Making a Law Before something can become a law, it must be voted on by Congress and approved by the President. Anybody can write a law, but only members of Congress can put it up for a vote. A law
The President of the United States, as head of the Executive Branch, has several powers according to the United States Constitution. These include: the ability to veto or sign into law legislation that has been voted for by Congress, the ability to appoint federal positions such as federal judges, the ability to negotiate international treaties, and the ability to grant pardons for crimes.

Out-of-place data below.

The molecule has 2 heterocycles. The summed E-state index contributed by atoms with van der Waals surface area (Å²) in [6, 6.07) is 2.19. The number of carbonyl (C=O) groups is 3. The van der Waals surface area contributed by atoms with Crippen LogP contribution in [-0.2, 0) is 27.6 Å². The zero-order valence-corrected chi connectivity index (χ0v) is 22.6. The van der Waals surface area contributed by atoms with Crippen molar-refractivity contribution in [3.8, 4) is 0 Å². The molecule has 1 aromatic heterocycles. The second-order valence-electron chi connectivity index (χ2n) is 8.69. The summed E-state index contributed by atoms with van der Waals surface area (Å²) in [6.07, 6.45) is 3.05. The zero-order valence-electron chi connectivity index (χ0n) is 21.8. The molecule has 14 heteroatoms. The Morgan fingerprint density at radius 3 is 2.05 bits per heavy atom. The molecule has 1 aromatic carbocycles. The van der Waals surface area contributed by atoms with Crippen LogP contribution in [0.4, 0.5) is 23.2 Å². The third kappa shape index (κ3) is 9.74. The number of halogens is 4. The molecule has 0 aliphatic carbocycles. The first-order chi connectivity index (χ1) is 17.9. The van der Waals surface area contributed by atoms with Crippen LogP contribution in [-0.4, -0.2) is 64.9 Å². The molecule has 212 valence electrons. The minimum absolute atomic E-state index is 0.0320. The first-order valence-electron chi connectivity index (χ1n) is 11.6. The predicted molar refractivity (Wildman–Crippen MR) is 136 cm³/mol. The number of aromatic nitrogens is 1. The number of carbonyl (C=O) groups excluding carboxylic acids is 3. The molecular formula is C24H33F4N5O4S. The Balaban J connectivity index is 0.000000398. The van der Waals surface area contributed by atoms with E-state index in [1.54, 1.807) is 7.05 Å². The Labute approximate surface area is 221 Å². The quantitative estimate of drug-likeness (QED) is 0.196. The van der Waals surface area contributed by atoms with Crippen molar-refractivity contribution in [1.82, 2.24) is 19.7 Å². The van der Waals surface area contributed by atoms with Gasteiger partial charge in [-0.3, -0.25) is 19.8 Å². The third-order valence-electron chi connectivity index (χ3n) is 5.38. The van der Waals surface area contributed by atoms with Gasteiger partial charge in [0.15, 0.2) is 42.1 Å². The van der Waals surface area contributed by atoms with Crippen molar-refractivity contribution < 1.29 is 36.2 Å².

The Judicial Branch is determined by the U.S. Congress and the U.S. President.Congress is able to determine the number of Supreme Court judges. There have been as few as six and as many as nine at one time.A federal Supreme Court judge can only be removed from their position by retirement, death, or by impeachment. Because they do not need to be worried about their 'popularity' they can base court decisions on law and justice and not winning electoral votes.